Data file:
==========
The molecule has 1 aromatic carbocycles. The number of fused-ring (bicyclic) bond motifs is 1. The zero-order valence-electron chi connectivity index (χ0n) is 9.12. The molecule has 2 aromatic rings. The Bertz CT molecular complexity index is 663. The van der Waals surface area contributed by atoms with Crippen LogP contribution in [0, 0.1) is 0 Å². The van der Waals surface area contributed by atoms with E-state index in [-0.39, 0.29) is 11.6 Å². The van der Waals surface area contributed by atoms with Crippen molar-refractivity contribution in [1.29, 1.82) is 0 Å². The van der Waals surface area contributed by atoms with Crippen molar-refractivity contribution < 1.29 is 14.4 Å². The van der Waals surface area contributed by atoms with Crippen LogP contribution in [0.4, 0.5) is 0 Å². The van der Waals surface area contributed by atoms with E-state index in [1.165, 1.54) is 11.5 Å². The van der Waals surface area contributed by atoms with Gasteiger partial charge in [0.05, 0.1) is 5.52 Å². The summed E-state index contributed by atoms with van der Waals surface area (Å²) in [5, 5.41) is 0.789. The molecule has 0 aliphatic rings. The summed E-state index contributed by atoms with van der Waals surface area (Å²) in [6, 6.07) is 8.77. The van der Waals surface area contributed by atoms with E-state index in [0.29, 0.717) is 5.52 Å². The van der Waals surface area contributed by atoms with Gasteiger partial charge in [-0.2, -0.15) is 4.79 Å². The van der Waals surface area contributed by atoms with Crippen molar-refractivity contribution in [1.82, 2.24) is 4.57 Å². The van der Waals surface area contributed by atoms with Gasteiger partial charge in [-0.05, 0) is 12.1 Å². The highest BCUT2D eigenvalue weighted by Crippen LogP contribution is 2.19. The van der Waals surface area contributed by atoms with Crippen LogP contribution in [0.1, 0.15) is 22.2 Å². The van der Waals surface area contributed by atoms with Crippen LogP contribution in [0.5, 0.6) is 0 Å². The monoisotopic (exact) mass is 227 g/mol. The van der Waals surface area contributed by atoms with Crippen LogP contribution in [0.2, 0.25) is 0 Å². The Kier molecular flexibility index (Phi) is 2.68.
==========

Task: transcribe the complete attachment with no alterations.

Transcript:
The molecule has 1 aromatic carbocycles. The number of fused-ring (bicyclic) bond motifs is 1. The zero-order valence-electron chi connectivity index (χ0n) is 9.12. The molecule has 2 aromatic rings. The Bertz CT molecular complexity index is 663. The van der Waals surface area contributed by atoms with Crippen LogP contribution in [0, 0.1) is 0 Å². The van der Waals surface area contributed by atoms with E-state index in [-0.39, 0.29) is 11.6 Å². The van der Waals surface area contributed by atoms with Crippen molar-refractivity contribution in [1.29, 1.82) is 0 Å². The van der Waals surface area contributed by atoms with Crippen molar-refractivity contribution < 1.29 is 14.4 Å². The van der Waals surface area contributed by atoms with Crippen LogP contribution in [0.4, 0.5) is 0 Å². The van der Waals surface area contributed by atoms with E-state index in [1.165, 1.54) is 11.5 Å². The van der Waals surface area contributed by atoms with Gasteiger partial charge in [0.05, 0.1) is 5.52 Å². The summed E-state index contributed by atoms with van der Waals surface area (Å²) in [5, 5.41) is 0.789. The molecule has 0 aliphatic rings. The summed E-state index contributed by atoms with van der Waals surface area (Å²) in [6, 6.07) is 8.77. The van der Waals surface area contributed by atoms with E-state index in [0.29, 0.717) is 5.52 Å². The van der Waals surface area contributed by atoms with Gasteiger partial charge in [-0.2, -0.15) is 4.79 Å². The van der Waals surface area contributed by atoms with Crippen molar-refractivity contribution in [1.82, 2.24) is 4.57 Å². The van der Waals surface area contributed by atoms with Gasteiger partial charge in [-0.05, 0) is 12.1 Å². The highest BCUT2D eigenvalue weighted by Crippen LogP contribution is 2.19. The van der Waals surface area contributed by atoms with Crippen LogP contribution in [0.1, 0.15) is 22.2 Å². The van der Waals surface area contributed by atoms with Crippen LogP contribution in [0.5, 0.6) is 0 Å². The monoisotopic (exact) mass is 227 g/mol. The van der Waals surface area contributed by atoms with Crippen LogP contribution in [0.2, 0.25) is 0 Å². The Kier molecular flexibility index (Phi) is 2.68.